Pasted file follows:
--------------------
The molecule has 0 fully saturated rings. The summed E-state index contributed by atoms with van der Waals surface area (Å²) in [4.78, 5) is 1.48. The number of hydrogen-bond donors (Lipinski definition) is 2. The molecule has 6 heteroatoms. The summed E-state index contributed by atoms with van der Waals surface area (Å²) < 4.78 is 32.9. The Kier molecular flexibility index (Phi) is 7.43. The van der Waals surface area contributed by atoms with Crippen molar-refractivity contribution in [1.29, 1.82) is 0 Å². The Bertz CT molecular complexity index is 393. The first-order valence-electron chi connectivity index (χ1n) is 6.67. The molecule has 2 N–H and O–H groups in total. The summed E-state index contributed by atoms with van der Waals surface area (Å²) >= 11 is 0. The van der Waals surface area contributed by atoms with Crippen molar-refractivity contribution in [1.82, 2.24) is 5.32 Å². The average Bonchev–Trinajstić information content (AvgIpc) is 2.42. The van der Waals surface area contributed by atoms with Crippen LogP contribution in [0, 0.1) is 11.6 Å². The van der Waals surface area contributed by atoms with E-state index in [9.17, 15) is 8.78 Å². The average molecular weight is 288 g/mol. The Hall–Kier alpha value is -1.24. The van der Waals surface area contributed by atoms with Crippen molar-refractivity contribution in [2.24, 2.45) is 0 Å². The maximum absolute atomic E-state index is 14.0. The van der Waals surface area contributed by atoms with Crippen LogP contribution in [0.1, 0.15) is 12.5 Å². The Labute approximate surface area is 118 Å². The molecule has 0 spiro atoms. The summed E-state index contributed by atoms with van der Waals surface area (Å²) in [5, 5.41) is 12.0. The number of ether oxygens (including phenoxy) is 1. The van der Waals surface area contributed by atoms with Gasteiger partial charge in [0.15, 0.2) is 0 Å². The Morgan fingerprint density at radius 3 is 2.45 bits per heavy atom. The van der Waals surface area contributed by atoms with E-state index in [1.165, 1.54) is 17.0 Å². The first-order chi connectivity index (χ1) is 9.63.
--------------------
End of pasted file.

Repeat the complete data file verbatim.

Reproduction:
The molecule has 0 fully saturated rings. The summed E-state index contributed by atoms with van der Waals surface area (Å²) in [4.78, 5) is 1.48. The number of hydrogen-bond donors (Lipinski definition) is 2. The molecule has 6 heteroatoms. The summed E-state index contributed by atoms with van der Waals surface area (Å²) < 4.78 is 32.9. The Kier molecular flexibility index (Phi) is 7.43. The van der Waals surface area contributed by atoms with Crippen molar-refractivity contribution in [1.29, 1.82) is 0 Å². The Bertz CT molecular complexity index is 393. The first-order valence-electron chi connectivity index (χ1n) is 6.67. The molecule has 2 N–H and O–H groups in total. The summed E-state index contributed by atoms with van der Waals surface area (Å²) >= 11 is 0. The van der Waals surface area contributed by atoms with Crippen molar-refractivity contribution in [1.82, 2.24) is 5.32 Å². The average Bonchev–Trinajstić information content (AvgIpc) is 2.42. The van der Waals surface area contributed by atoms with Crippen LogP contribution in [0, 0.1) is 11.6 Å². The van der Waals surface area contributed by atoms with E-state index in [9.17, 15) is 8.78 Å². The average molecular weight is 288 g/mol. The Hall–Kier alpha value is -1.24. The van der Waals surface area contributed by atoms with Crippen molar-refractivity contribution in [2.24, 2.45) is 0 Å². The maximum absolute atomic E-state index is 14.0. The van der Waals surface area contributed by atoms with Crippen LogP contribution in [0.1, 0.15) is 12.5 Å². The Labute approximate surface area is 118 Å². The molecule has 0 spiro atoms. The summed E-state index contributed by atoms with van der Waals surface area (Å²) in [5, 5.41) is 12.0. The number of ether oxygens (including phenoxy) is 1. The van der Waals surface area contributed by atoms with Gasteiger partial charge in [0.15, 0.2) is 0 Å². The Morgan fingerprint density at radius 3 is 2.45 bits per heavy atom. The van der Waals surface area contributed by atoms with E-state index in [1.165, 1.54) is 17.0 Å². The first-order chi connectivity index (χ1) is 9.63.